Even if you think that the people who raise these concerns are actually just bigots who are trying to dress up their gay hate in a modest, socially-acceptable frock, we need to openly discuss and resolve these issues in a way which is satisfying to as many people as possible. If we can clean up all of these dark crevasses where we think religious zealots might be hiding, the actual bigots will have no rationalisations left available, and the non-bigots will probably be convinced of the merits of marriage equality.
Philip Ruddock did a great thing for the queer community on the same show a few weeks ago (which is shocking, not only because of who Philip Ruddock is but also because of how vastly the quality of Q&A varies from week to week) when he suggested we look at the French model, which might resolve some of these problems: the state’s only role would be to recognise “relationships”, and then churches and celebrants would be completely free to decide whether or not to conduct a ceremony. There was no mention of any similar compromise on Thursday: you were either a decent human being or you were on a level with the Reverend.
People who like to dwell on the 2007–2013 federal Labor government and its Carbon Tax saga, or the current Coalition government’s 2014 Budget, often talk about the need to establish consensus and to bring the public with you when you’re making big reforms. Julia Gillard suddenly declaring that “the time is right and the time is now” isn’t going to increase public support for something which is still unpopular. Similarly, Joe Hockey telling people that “the age of entitlement is over” without explaining what he thinks entitlement is, why it might be a bad thing, and how he can fix it, was a terrible strategy which made people hate him as well as his unexpectedly harsh Budget.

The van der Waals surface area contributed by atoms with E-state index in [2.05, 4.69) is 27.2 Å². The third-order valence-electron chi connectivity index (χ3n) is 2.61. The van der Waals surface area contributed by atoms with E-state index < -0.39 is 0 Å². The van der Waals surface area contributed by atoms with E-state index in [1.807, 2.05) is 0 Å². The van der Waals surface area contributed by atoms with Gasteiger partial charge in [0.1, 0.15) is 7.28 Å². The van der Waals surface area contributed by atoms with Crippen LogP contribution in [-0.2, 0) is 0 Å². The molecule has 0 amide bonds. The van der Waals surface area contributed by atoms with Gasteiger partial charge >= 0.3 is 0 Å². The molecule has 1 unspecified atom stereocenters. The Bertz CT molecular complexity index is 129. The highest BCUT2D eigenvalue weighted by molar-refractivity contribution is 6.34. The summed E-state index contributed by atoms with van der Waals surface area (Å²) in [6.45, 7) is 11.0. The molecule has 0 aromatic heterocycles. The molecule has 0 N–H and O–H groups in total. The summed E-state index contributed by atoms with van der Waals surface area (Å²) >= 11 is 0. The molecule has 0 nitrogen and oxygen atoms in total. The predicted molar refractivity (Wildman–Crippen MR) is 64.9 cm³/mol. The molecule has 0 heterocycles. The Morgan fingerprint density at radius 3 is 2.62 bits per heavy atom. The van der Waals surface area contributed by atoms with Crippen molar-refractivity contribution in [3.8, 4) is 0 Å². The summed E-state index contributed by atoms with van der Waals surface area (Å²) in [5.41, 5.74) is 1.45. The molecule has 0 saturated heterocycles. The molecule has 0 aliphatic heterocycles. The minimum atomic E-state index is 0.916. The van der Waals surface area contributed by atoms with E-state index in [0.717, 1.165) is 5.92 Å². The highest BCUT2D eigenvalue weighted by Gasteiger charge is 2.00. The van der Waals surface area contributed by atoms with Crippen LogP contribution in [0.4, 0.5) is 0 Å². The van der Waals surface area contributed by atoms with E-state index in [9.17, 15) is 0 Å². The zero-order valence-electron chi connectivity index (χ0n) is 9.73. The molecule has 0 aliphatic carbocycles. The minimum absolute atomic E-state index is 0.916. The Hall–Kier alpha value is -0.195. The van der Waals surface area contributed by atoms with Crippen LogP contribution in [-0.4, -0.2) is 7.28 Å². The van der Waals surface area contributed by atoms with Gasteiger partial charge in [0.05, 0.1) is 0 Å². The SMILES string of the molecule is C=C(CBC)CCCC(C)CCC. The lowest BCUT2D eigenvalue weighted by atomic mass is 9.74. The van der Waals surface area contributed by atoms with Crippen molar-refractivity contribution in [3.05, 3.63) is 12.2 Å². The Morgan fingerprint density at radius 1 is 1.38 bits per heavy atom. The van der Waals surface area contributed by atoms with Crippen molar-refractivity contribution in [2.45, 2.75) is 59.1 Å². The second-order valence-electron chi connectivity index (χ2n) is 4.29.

It doesn’t matter how bad you think people’s anti-marriage equality arguments are, or how stupid you think it is to ignore climate change, or how entitled you think everyone is, you need to give people compelling reasons to change their mind about things. Q&A’s reflection on the queer rights movement showed us that we aren’t doing a good job of this.
Don’t get me wrong, there were bright spots in this episode: Julie McCrossin was best-placed to understand Fred’s position and did very well in explaining her point of view in a relatable way. Tom Ballard was a very competent moderator, Paul Capsis was effective when talking about his experiences growing up, and Julia Doulman was most powerful.
But the retrospective aspect of the show was largely ignored, whilst the legal equality aspect was handled clumsily. Q&A served not to demonstrate how far the movement has advanced, but how our impatience with the democratic process is slowing us down.
*not an endorsement